After a few weeks came his long letters, with his pictures from Japan and all about the new food and culture and how much he missed us. I always re-read his letters when everyone else went to sleep. Always rushed home to ask if he had called and cried for hours if I missed his call. I even started taking more care of my little sister, knowing how much papa would want me to be responsible, but the wait was too long. We no longer went out to the park during the weekends, as mummy had to get groceries. She took the bus because getting groceries on papa’s scooter would be impossible, and we didn’t have a car. It always amazed me how my parents got groceries every Saturday laden on that scooter, perfectly fitting every square inch of the space, mummy holding all bags from every angle while managing to sit sideways while papa rode.
One day, like all the other days , I returned from school, ate lunch and finished my homework. This was usually the time mummy came back from work and picked up my sister from day school. She would bring her home, bathe her and then we would play while mummy cooked dinner. It got awfully late and I kept waiting till it was almost dark. I couldn’t imagine why mummy had not returned. I wiped away my streaming tears and like a pendulum, ran from the balcony to the main door looking for any sign of them returning. We didn’t have a phone on the house, and I didn’t want to go to the neighbors because obviously they wouldn’t know. Looking back, I think this was the scariest I had ever left in my entire life.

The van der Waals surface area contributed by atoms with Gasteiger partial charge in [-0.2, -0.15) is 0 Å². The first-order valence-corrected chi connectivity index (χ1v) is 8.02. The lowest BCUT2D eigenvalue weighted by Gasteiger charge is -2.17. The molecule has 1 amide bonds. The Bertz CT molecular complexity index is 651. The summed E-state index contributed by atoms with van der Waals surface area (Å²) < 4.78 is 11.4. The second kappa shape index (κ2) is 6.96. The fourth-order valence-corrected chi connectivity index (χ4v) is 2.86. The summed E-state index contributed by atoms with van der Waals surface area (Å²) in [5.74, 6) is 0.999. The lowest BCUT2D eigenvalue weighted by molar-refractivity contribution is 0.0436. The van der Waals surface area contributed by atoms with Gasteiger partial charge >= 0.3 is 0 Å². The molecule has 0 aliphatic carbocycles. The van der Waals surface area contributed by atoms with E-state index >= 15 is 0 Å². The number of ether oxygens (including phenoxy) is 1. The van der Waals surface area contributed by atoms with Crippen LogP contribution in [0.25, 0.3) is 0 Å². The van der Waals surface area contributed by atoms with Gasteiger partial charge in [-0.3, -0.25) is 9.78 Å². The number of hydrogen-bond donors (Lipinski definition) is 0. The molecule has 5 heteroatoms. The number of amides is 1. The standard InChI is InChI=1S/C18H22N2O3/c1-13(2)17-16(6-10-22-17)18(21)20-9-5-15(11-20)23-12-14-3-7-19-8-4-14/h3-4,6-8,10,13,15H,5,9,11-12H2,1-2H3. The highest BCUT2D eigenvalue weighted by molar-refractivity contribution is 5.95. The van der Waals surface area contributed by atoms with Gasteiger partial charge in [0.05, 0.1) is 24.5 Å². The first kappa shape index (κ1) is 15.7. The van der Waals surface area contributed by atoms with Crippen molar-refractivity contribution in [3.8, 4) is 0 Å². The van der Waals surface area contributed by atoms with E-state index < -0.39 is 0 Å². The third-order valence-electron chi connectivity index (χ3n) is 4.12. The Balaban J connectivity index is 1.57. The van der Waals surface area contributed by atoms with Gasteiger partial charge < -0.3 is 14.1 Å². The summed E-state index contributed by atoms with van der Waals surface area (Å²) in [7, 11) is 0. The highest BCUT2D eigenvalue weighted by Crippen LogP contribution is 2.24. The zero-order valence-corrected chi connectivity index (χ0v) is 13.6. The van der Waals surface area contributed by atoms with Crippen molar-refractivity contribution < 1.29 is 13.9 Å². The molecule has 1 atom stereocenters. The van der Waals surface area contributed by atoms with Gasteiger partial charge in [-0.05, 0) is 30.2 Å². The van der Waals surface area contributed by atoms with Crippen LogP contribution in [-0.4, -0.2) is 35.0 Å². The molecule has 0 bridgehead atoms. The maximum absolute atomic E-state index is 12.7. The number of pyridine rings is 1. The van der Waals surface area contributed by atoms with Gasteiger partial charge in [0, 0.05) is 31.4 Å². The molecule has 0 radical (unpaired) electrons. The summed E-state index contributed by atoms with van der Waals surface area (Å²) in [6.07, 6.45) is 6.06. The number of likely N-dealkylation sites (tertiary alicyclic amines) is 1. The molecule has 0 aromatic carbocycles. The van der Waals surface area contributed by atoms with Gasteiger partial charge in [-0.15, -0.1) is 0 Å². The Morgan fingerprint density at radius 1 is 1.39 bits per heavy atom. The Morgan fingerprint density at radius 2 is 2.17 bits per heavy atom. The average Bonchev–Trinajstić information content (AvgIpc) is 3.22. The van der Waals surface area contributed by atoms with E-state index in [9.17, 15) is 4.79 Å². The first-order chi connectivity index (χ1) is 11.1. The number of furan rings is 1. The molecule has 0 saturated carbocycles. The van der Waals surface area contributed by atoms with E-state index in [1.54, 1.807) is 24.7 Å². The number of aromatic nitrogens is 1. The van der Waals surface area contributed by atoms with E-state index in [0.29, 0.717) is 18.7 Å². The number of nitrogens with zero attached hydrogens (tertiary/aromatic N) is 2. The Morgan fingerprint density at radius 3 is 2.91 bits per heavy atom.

Mummy opened the door at nine and saw me lying on the floor. She shook my head to wake me and gestured me to keep my voice down. I saw my sister was sleeping in her arms but she had a bandage on her wrist. I closed the door and followed her in the bedroom where she put her to sleep. I ran out to get a glass of water for mummy.
She explained that my sister felt unwell and she had to take her to the hospital. They had given her injections and a drip on her tiny wrist and had diagnosed her with typhoid and jaundice, a terrible combination. She wasn’t allowed to eat most foods and would have to be taken to the doctor everyday to get injections. Shock and disbelief gripped my whole body as I hugged my mother. I didn’t know what to say or ask her and how to help her or my sister, I just stood there crying and helpless waiting for the bad dream to be over.
I wanted to call papa and ask him to leave everything and come home. Mummy took leave from office and was with my sister for weeks as she saw her lose weight and grow pale – her once cute and chubby baby. Everyday, she wrapped my sister in an array of blankets and took her to the hospital. Even that one day when there was a transport strike, and she had to walk five kilometers with the baby in her arms in the middle of traffic before our neighbor saw and helped her out. I overheard her talking to papa on the phone at night and saying things are getting better, but I knew it was the opposite. She prayed, got toys to make my baby sister happy, we sang for her as mummy tried to make her eat. She walked many miles to get fresh oranges for her and juiced them by hand. She sat beside her bed waiting, praying and just looking at her baby for hours.
When I look back today, I think it was mummy’s prayers and determination that brought life back in my sister. It was papa’s love and prayers from across the seas that worked their magic. And it was then I understood what true love was. A marriage doesn’t need dates, or gifts to sustain. It’s the faith in each other. The ability to stand tall in the most harrowing circumstances, and have each other’s back. To keep the family going.
I wish them many more years of togetherness and celebrating the special bond they built for themselves and for us. Happy anniversary mummy and papa!